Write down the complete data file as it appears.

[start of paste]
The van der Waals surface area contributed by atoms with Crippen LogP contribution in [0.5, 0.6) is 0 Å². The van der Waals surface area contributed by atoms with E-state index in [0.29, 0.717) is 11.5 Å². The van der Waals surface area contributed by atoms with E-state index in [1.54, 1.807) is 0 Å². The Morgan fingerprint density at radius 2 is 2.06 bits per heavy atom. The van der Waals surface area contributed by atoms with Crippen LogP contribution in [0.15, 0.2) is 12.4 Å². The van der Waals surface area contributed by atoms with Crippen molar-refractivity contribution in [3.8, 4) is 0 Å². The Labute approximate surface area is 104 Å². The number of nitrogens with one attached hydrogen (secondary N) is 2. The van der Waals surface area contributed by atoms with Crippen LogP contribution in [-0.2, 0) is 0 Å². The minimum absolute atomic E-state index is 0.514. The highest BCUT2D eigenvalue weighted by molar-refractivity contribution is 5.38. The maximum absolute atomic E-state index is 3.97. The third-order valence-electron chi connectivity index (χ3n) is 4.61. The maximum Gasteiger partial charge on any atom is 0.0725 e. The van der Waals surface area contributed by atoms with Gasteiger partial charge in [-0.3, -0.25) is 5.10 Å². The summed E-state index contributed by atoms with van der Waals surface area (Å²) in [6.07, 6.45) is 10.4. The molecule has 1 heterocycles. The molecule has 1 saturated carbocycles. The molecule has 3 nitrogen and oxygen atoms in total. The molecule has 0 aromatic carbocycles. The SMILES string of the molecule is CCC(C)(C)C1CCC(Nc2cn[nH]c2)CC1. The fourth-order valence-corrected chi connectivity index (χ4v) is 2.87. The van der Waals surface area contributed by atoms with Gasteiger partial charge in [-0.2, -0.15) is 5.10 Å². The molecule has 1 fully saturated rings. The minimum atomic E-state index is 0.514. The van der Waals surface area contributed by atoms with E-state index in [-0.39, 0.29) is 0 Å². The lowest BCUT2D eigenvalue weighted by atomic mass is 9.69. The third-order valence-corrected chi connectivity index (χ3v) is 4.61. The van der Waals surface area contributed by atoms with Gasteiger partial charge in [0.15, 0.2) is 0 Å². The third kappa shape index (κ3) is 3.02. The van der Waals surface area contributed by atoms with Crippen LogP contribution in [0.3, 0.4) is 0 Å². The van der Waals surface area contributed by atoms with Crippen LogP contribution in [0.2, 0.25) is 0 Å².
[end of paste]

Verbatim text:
The van der Waals surface area contributed by atoms with Crippen LogP contribution in [0.5, 0.6) is 0 Å². The van der Waals surface area contributed by atoms with E-state index in [0.29, 0.717) is 11.5 Å². The van der Waals surface area contributed by atoms with E-state index in [1.54, 1.807) is 0 Å². The Morgan fingerprint density at radius 2 is 2.06 bits per heavy atom. The van der Waals surface area contributed by atoms with Crippen LogP contribution in [0.15, 0.2) is 12.4 Å². The van der Waals surface area contributed by atoms with Crippen molar-refractivity contribution in [3.8, 4) is 0 Å². The Labute approximate surface area is 104 Å². The number of nitrogens with one attached hydrogen (secondary N) is 2. The van der Waals surface area contributed by atoms with Crippen LogP contribution in [-0.2, 0) is 0 Å². The minimum absolute atomic E-state index is 0.514. The highest BCUT2D eigenvalue weighted by molar-refractivity contribution is 5.38. The maximum absolute atomic E-state index is 3.97. The third-order valence-electron chi connectivity index (χ3n) is 4.61. The maximum Gasteiger partial charge on any atom is 0.0725 e. The van der Waals surface area contributed by atoms with Gasteiger partial charge in [-0.3, -0.25) is 5.10 Å². The summed E-state index contributed by atoms with van der Waals surface area (Å²) in [6.07, 6.45) is 10.4. The molecule has 1 heterocycles. The molecule has 1 saturated carbocycles. The molecule has 3 nitrogen and oxygen atoms in total. The molecule has 0 aromatic carbocycles. The SMILES string of the molecule is CCC(C)(C)C1CCC(Nc2cn[nH]c2)CC1. The fourth-order valence-corrected chi connectivity index (χ4v) is 2.87. The van der Waals surface area contributed by atoms with Gasteiger partial charge in [-0.2, -0.15) is 5.10 Å². The molecule has 1 fully saturated rings. The minimum atomic E-state index is 0.514. The van der Waals surface area contributed by atoms with E-state index in [-0.39, 0.29) is 0 Å². The lowest BCUT2D eigenvalue weighted by atomic mass is 9.69. The third-order valence-corrected chi connectivity index (χ3v) is 4.61. The van der Waals surface area contributed by atoms with Gasteiger partial charge in [0.15, 0.2) is 0 Å². The third kappa shape index (κ3) is 3.02. The van der Waals surface area contributed by atoms with Crippen LogP contribution in [0.3, 0.4) is 0 Å². The van der Waals surface area contributed by atoms with Crippen LogP contribution in [0.2, 0.25) is 0 Å².